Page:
If you’re a coffee-lover, you know how it makes your pearly whites yellow over time. You might have thought about dropping this habit altogether but in vain. Rather you would have realized that coffee or coffee pods are just not worth quitting in any way.
Coffee has innumerable benefits besides making you alert and energetic, but doesn’t everything has some downsides to it? The fact that its benefits outweigh its drawbacks is one of the reasons why it’s the second most consumed beverage in the world.
Coffee contains compounds called polyphenols (tannins, to be specific) that are responsible for staining your teeth. Your enamel, the hard, white, outer layer of teeth, is a porous structure which means it contains tiny microscopic gaps. Whatever food or drink you consume can get stuck in those gaps and result in an extrinsic stain. These stains can be removed easily as long as they don’t penetrate into deeper layers of your teeth.
Here are 5 effective tips to prevent stain build-up without having to quit coffee:
Use a Straw
If you drink coffee from a cup or thermos like most people, it’s more likely that coffee is washing over all your teeth before you swallow it, especially the front teeth that make up your smile.
Drinking coffee through a straw is a good way of minimizing contact with your teeth. Your molars might still get stained, but the front teeth will be saved from tannin attack.
Cold coffee drinks usually do come with a straw, but not the hot ones. So it might seem strange to you at first, but if you are trying to prevent staining, this is definitely one of the most effective ways.
When going to class or work, grab a plastic straw and put it in your coffee cup because you know you won’t be able to brush your teeth right after finishing that cup of coffee.
A little splash of milk can remarkably transform your coffee in every way.
Milk contains proteins that bind to the polyphenols(staining compounds) in coffee, preventing them from attaching to the enamel.
These polyphenols, bonded with milk, can move on to the stomach where they can then be broken down during digestion.
The important thing to remember would be that only animal milk does the trick. Soy milk, though it tastes the same, does not contain the same kinds of proteins and does not work. In fact, it’s also believed that the higher the fat content in milk, the more effective it will be.
A study from the International Journal of Dental Hygiene showed that the main protein in milk that binds to tannins in tea and prevents stainings casein. In fact, the researchers claim that it may work even better than whitening toothpaste.
The longer you expose tannins in coffee to your teeth, the more they deposit in enamel. A person who finishes his coffee in five minutes is prone to less staining than a person who takes two hours, constantly sipping little amounts after every few minutes.
“Sip all day, Get decay” is the phrase used for sugary drinks. But it also stands true for all tannin-containing beverages as they are acidic in nature and can even erode the enamel if consumed in excess. So drink your coffee as quickly as possible to decrease the time period for tannins to act on your teeth, but don’t burn your mouth in the process.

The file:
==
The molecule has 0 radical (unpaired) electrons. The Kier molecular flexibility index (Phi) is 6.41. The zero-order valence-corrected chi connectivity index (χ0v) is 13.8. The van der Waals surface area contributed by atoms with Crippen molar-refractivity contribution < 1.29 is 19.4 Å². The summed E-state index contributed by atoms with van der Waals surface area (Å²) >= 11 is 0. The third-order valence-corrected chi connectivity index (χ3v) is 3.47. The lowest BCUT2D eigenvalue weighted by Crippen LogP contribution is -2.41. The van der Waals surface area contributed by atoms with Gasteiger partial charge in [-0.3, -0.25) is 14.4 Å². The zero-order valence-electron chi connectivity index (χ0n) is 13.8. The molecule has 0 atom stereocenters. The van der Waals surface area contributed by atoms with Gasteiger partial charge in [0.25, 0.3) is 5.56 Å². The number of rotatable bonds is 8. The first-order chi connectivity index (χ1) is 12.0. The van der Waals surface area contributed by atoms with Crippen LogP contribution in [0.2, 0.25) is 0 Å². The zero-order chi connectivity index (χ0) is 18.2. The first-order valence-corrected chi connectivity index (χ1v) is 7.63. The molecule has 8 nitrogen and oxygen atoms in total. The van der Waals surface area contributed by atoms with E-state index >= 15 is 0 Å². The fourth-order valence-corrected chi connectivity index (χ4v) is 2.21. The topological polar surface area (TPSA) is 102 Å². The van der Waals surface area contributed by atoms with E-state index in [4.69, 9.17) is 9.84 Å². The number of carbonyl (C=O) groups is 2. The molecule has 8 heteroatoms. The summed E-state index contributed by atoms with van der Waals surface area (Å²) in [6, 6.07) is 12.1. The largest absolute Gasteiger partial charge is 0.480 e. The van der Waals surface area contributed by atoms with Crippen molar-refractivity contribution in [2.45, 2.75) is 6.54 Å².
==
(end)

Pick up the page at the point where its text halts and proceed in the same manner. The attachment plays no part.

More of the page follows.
Though caffeine might be the sole reason you drink coffee in the first place, it’s preferable if you cut down on caffeine as much as you can. All caffeinated beverages stain teeth, whether its green tea, black tea or coffee, and ultimately, the amount of caffeine in your drink may even determine how much your teeth will stain.
The amount of caffeine is directly related to the level of polyphenols in your coffee. Reduced caffeine means fewer polyphenols and therefore less staining.
The way you prepare coffee also affects its properties. Coffee is brewed in a percolator is less likely to stain your teeth than a coffee brewed in a French press. A cold brew will have the least effect on teeth while a Turkish brew, the most.
Practicing good oral hygiene is perhaps the most effective way to avoid coffee stains on your teeth. The best thing you can do to fight plaque and remove tannins that cling to your teeth after having a cup of coffee has to be brushing and flossing.
Although this is something that has to be done twice a day regardless of what you eat, make sure you brush your teeth when you finish your cup of coffee to remove all the staining off of your teeth before it stays there for good, eventually staining your teeth permanently.
Remember to brush at least an hour after drinking because the acid in coffee can actually soften the enamel on your teeth in some cases. If you start brushing right away, you could be actually brushing away your enamel.
Rinse with water
If you can’t brush your teeth right after having coffee, make sure you at least swish your mouth with a little water. This could help to remove any residue that might be stuck to your teeth and might even help freshen that sour coffee breath.
So those are the tricks on how to keep your teeth white as a coffee drinker. “Get Coffee Be Happy!”
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